David Bowie Is

david bowie is posterFrom the very beginning of this documentary, the curators of the Victoria and Albert Museum are telling us that there are not one but several answers to what David Bowie is, which the title of their exhibit about the thin white duke.

Geoffrey Marsh, Victoria Broackes and their team seem to have put a lot of thoughts into creating this David Bowie exhibit and, to be frank, it was the only way to properly cover such a complex figure. Not only this is the most ambitious retrospective about the singer to date, but they also had unprecedented access to his archive allowing for hundreds of personal items to be displayed to the public for the first time.

For those of us who didn’t/won’t get the chance to catch David Bowie Is, whether it’s in London, Toronto, Sao Paulo, Chicago (Fall 2014 – I might try to see that one), Paris or Groninger, this documentary is the closest way to experience both the exhibit and its subject, with an additional twist to it. Giving us a look at David Bowie’s persona through a second prism, director Hamish Hamilton follows the exhibition while adding his own sense of artistry and mise-en-scène: although, most of the time, we get to stroll through the museum like everybody else, taking a guided tour, there are also moments when time freezes, allowing us to observe visitors while the exhibit seems to be coming to life.

Rather than going through a formulaic, chronological pattern, the exhibition has been organized by themes including his albums, stage personas, costumes, pictures, films, art works and performances while some important eras such as the Berlin years have their own dedicated room. In addition to the star’s own items, other artists were given the chance to give us their own representation of Mr. Bowie – and I particularly enjoyed a periodic table showcasing both his influences and his followers.
Because Mr. Bowie’s body of work is so extensive through various mediums, elements from this exhibit and documentary might resonate differently, depending on your own taste and generation. For example, growing up in the 80s, the album Let’s Dance served as an introduction to the myth while those born in the 50’s and 60’s might be attached to Ziggy Stardust. What’s however striking here is how certain elements – some being details – seem to be more noticeable when watching this documentary: For example, some visitors – and yours truly – paid more attention to his handwriting which looks particularly childish even when penning some of his most popular lyrics. Others show excitement seeing the costume the singer was wearing while performing “Starman” on TV – they all state how this performance changed everything. Another thing I noted is how some female visitors dressed up for the exhibit, which might have added another touch of rock n’ roll to the show.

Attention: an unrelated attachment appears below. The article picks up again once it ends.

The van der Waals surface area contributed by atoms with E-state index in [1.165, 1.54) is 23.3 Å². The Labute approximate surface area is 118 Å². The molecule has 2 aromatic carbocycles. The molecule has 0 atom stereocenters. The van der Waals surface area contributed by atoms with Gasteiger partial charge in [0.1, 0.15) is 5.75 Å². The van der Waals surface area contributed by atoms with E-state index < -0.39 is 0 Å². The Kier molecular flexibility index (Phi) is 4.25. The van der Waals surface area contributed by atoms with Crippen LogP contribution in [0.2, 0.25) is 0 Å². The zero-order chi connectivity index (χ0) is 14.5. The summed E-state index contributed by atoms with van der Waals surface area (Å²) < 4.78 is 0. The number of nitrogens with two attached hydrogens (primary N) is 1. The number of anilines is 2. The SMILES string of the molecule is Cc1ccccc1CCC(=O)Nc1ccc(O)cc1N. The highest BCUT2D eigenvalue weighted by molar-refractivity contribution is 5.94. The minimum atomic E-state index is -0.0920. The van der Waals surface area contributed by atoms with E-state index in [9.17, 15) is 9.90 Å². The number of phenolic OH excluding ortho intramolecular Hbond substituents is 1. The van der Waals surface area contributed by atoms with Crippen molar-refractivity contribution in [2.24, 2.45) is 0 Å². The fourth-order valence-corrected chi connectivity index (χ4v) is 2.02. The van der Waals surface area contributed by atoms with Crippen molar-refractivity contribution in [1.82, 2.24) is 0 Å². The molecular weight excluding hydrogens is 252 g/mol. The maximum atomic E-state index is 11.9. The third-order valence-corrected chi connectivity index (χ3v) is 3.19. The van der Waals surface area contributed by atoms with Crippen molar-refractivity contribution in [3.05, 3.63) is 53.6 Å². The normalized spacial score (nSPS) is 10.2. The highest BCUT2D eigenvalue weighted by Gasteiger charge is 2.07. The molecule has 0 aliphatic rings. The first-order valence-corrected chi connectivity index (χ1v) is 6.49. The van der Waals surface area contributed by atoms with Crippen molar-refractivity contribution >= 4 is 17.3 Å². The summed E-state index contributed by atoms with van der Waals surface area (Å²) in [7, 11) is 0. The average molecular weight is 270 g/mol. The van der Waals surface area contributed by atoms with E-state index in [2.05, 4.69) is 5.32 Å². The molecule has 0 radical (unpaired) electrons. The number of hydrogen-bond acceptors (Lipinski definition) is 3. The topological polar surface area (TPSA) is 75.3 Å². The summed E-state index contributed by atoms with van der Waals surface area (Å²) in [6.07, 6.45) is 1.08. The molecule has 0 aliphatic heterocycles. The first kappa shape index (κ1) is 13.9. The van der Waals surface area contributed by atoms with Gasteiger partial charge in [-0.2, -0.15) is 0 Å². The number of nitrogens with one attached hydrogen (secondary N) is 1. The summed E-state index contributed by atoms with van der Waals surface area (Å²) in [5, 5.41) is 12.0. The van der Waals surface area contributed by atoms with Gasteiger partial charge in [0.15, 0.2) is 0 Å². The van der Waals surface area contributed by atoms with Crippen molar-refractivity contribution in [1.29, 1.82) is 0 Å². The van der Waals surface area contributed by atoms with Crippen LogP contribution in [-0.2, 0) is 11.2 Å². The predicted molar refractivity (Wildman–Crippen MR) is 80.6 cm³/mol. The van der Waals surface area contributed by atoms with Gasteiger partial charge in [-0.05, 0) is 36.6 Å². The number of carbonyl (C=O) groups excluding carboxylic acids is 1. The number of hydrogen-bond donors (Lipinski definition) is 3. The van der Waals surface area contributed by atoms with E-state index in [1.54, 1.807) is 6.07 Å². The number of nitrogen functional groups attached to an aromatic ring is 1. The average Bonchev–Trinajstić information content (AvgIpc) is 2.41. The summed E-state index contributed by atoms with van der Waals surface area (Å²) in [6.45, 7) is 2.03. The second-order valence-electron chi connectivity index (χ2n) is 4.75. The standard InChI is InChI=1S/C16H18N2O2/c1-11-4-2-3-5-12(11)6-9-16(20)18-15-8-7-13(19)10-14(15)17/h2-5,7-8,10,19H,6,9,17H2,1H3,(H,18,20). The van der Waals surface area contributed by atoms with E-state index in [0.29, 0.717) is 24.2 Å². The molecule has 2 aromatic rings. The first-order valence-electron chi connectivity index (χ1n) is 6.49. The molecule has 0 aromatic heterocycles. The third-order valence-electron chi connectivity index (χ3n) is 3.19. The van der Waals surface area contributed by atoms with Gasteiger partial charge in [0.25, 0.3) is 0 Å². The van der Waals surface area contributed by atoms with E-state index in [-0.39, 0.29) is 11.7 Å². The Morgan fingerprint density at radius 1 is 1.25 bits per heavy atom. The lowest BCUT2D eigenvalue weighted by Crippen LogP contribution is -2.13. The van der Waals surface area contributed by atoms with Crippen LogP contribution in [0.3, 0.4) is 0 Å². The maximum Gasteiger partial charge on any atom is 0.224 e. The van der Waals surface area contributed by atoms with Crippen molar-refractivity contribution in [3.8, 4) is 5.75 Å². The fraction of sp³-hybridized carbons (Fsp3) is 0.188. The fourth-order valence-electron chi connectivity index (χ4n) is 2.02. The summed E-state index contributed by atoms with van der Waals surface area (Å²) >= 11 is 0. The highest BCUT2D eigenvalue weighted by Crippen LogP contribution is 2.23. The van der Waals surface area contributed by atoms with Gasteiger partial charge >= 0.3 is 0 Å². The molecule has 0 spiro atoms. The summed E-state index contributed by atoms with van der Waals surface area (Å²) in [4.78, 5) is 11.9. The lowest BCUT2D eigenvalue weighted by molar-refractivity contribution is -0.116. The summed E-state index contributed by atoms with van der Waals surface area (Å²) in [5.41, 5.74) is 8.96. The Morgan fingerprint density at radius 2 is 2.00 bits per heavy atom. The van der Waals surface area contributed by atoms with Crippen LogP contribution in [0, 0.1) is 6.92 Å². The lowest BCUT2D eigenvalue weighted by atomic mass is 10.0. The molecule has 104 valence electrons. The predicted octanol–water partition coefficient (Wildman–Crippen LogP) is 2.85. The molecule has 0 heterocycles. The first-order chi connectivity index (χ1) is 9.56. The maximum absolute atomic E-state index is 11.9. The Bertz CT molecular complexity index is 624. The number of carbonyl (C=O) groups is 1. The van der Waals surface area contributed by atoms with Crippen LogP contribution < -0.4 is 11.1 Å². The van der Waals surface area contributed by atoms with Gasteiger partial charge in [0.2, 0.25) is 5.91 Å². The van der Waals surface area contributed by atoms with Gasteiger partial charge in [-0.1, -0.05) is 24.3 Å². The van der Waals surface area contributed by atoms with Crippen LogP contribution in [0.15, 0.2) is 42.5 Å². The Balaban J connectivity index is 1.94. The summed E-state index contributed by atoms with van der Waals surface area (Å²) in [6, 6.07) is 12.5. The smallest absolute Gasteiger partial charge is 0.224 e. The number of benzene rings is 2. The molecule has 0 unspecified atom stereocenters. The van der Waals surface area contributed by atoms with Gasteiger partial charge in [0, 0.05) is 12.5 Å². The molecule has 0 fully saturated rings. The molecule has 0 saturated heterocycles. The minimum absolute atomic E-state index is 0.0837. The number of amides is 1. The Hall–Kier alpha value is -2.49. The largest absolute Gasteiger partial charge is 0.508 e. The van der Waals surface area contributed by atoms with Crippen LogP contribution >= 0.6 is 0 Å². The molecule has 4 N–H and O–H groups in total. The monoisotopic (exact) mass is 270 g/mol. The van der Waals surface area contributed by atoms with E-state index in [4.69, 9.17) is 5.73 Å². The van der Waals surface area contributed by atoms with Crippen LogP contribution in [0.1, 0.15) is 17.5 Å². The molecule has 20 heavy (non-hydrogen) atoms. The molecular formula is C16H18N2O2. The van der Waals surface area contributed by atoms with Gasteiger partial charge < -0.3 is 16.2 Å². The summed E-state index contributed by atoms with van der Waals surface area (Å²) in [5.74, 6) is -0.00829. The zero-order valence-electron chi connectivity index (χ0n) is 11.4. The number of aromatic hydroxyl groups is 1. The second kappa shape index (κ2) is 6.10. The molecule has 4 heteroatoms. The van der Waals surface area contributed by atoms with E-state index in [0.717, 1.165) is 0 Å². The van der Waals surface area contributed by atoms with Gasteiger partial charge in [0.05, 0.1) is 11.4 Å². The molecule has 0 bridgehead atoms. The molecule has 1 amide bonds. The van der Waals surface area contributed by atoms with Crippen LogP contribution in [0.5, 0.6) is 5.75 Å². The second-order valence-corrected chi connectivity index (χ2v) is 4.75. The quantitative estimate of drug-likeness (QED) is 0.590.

Less interesting were however these sequences involving discussions in front of an audience: whether it was the curators or their special guests – from Pulp’s Jarvis Cocker to a fashion designer – I found these moments to be somewhat self-serving without bringing much to the table. I’m also surprised we were not given access to the opening, which featured dozens of prestigious guests including actors Robert Redford and Tilda Swinton (she was in one of Bowie’s latest videos), fashion icon Vivian Westwood, filmmakers Wim Wenders and Pedro Almodovar, music artists PJ Harvey, Paul Weller, Duran Duran and more.

The final question you might have is whether the Man from Mars himself attended the exhibit and is seen in this documentary. The answer is no and it’s all the better as, to be preserved, a myth should remain unreachable.

Director: Hamish Hamilton – Running Time: 1:34 – Year: 2014 – Country: UK

Click the links below to watch the trailer and read our review of The Hunger starring David Bowie and Catherine Deneuve:

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Fred Thom

Fred Thom

Editor-in-Chief/Founder/Film Critic at Plume Noire
The founder and editor-in-chief of Plume Noire, Fred Thom covers film festivals and writes movie reviews. He was born in Marseilles, France and is now living in Los Angeles, California.
Fred Thom

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